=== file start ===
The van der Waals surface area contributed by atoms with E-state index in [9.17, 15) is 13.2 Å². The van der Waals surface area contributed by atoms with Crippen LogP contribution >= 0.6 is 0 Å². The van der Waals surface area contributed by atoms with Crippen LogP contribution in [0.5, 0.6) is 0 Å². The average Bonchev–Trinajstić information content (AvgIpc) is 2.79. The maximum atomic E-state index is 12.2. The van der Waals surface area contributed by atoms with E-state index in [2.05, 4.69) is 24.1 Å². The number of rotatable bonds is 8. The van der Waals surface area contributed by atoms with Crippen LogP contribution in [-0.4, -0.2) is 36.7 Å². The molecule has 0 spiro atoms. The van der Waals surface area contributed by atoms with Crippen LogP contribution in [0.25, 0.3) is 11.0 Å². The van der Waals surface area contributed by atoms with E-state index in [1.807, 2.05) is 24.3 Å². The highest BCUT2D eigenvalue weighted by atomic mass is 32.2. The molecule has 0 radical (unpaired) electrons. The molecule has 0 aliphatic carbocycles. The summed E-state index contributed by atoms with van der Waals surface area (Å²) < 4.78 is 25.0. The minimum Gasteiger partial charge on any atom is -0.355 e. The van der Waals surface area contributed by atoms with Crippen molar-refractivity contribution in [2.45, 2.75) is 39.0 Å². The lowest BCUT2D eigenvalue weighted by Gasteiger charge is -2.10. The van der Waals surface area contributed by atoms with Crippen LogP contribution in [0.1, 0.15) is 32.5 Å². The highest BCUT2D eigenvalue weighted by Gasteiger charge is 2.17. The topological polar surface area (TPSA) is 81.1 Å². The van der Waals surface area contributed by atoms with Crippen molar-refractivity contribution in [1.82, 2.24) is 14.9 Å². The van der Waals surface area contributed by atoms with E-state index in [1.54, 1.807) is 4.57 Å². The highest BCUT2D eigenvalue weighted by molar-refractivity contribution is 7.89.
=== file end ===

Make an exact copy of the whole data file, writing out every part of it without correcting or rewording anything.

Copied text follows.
The van der Waals surface area contributed by atoms with E-state index in [9.17, 15) is 13.2 Å². The van der Waals surface area contributed by atoms with Crippen LogP contribution >= 0.6 is 0 Å². The van der Waals surface area contributed by atoms with Crippen LogP contribution in [0.5, 0.6) is 0 Å². The average Bonchev–Trinajstić information content (AvgIpc) is 2.79. The maximum atomic E-state index is 12.2. The van der Waals surface area contributed by atoms with E-state index in [2.05, 4.69) is 24.1 Å². The number of rotatable bonds is 8. The van der Waals surface area contributed by atoms with Crippen LogP contribution in [-0.4, -0.2) is 36.7 Å². The molecule has 0 spiro atoms. The van der Waals surface area contributed by atoms with Crippen LogP contribution in [0.25, 0.3) is 11.0 Å². The van der Waals surface area contributed by atoms with E-state index in [1.807, 2.05) is 24.3 Å². The highest BCUT2D eigenvalue weighted by atomic mass is 32.2. The molecule has 0 radical (unpaired) electrons. The molecule has 0 aliphatic carbocycles. The summed E-state index contributed by atoms with van der Waals surface area (Å²) < 4.78 is 25.0. The minimum Gasteiger partial charge on any atom is -0.355 e. The van der Waals surface area contributed by atoms with Crippen molar-refractivity contribution in [2.45, 2.75) is 39.0 Å². The lowest BCUT2D eigenvalue weighted by Gasteiger charge is -2.10. The van der Waals surface area contributed by atoms with Crippen LogP contribution in [0.1, 0.15) is 32.5 Å². The highest BCUT2D eigenvalue weighted by Gasteiger charge is 2.17. The topological polar surface area (TPSA) is 81.1 Å². The van der Waals surface area contributed by atoms with Crippen molar-refractivity contribution in [1.82, 2.24) is 14.9 Å². The van der Waals surface area contributed by atoms with E-state index in [1.54, 1.807) is 4.57 Å². The highest BCUT2D eigenvalue weighted by molar-refractivity contribution is 7.89.